One starfish has a remarkable strategy to avoid overheating in the sun, scientists have discovered.
The starfish  pumps itself up with cold seawater to lower its body temperature when exposed to the sun at low tide.
It is equivalent to a person drinking seven litres of water before heading into the midday sun, scientists say.
However, global climate change may drastically interfere with this vital mechanism by increasing sea temperatures, the researchers warn.
The ochre starfish or sea star (Pisaster ochraceus) is found in the intertidal zone along the Pacific North American coast.
It mainly feeds on mussels while underwater. During low tide it is exposed to the air and cannot move until it is submerged again at high tide.
When exposed to the warm sun at low tide, the ochre starfish can suffer heat stress.
Now scientists based in California, US reveal how it manages this excess heat in the journal American Naturalist.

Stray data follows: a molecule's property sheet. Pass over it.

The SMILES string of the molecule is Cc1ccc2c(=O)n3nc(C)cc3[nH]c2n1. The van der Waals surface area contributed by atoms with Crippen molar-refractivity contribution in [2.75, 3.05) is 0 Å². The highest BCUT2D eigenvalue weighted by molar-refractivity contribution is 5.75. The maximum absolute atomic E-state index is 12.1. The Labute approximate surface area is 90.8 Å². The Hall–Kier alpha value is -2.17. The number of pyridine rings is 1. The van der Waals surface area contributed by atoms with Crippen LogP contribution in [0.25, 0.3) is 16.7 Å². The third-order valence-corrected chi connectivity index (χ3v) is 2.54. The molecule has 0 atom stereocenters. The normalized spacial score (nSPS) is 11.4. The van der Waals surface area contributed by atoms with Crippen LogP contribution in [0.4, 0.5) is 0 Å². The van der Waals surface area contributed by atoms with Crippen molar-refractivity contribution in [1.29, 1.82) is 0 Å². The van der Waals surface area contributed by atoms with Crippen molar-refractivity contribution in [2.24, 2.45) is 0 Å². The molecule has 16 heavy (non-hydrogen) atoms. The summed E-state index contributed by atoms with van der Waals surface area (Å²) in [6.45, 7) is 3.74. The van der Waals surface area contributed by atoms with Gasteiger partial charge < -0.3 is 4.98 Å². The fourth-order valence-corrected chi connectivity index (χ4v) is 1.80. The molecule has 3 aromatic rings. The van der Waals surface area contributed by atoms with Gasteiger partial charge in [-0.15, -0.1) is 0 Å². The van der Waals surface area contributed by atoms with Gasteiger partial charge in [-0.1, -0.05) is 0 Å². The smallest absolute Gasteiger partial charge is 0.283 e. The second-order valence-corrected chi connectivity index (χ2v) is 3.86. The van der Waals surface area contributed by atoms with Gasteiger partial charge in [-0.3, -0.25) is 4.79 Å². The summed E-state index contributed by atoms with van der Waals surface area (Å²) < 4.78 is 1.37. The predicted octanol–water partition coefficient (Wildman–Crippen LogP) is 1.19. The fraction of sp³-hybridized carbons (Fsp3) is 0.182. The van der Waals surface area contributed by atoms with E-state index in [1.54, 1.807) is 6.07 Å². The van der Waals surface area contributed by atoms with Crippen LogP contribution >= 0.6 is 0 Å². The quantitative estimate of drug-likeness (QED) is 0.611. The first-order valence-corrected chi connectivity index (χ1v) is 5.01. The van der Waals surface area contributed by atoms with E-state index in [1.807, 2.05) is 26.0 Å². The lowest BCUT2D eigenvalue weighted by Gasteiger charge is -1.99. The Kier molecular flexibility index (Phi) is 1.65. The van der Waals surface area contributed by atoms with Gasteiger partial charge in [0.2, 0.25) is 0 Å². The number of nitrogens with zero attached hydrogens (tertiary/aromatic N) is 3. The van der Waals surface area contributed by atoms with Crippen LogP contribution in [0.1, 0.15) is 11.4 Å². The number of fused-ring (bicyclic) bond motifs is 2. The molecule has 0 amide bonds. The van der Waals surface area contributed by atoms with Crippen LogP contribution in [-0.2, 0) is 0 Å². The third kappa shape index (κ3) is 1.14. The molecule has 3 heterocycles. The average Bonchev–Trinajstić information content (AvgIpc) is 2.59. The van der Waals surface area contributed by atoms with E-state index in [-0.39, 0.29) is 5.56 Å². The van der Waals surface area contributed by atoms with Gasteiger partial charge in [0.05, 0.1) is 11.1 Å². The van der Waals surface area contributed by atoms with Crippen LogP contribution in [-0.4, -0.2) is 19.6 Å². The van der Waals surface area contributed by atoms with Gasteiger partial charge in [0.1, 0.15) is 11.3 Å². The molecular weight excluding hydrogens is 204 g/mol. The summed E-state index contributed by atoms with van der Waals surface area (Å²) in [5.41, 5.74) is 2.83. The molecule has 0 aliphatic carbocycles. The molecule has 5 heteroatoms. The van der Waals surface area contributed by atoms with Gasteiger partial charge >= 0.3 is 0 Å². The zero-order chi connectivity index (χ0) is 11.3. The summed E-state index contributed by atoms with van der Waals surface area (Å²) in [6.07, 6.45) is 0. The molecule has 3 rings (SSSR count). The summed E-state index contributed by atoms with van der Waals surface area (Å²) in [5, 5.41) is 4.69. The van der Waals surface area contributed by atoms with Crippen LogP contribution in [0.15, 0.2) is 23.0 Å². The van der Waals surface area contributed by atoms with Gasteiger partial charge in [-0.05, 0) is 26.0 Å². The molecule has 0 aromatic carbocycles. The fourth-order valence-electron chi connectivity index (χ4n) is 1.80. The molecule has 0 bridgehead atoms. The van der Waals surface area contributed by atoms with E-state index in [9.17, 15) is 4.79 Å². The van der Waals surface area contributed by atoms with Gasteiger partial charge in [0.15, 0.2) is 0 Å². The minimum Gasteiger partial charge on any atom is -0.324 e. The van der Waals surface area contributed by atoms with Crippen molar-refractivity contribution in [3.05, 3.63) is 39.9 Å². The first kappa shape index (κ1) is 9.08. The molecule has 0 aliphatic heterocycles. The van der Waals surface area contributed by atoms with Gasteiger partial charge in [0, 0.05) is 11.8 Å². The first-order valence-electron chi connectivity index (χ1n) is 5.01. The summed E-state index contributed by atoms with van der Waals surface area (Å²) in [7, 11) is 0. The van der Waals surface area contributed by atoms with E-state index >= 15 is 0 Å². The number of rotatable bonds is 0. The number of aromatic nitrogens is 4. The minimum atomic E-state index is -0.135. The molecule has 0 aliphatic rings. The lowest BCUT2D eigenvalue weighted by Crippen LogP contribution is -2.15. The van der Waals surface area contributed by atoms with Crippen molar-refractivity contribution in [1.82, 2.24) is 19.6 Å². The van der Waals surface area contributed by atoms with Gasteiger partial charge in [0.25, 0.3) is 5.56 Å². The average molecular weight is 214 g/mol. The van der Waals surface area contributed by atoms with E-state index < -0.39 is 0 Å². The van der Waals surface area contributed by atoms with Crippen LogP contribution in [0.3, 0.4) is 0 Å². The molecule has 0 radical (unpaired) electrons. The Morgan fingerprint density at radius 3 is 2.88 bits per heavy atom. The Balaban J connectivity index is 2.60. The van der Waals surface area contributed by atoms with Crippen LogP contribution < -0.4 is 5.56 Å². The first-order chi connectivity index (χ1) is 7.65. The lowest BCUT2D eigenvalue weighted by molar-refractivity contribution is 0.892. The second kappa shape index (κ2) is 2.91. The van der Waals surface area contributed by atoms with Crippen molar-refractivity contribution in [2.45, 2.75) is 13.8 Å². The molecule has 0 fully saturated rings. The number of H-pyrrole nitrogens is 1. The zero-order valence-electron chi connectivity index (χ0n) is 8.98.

Pump up the volume
"We have discovered a quite novel thermoregulation strategy in the animal kingdom," says Dr Sylvain Pincebourde, formerly of the University of South Carolina, Columbia but now at the François Rabelais University in Tours, France.
"We found that the weight of the sea stars increased during the days after exposure to high temperature at low tide."
"The sea stars were not allowed to feed. So this increase can be explained only by an increase in seawater uptake. When sucking up water, the body mass of a sea star increases," he says.
The increase in body mass allows the starfish to be buffered against environmental temperature changes in the subsequent low tide.
"Because its body mass is now higher, body temperature increases more slowly," Dr Pincebourde explains.
"The thermoregulatory strategy we have revealed in our study indicates that the sea star is well adapted to such a variable environment."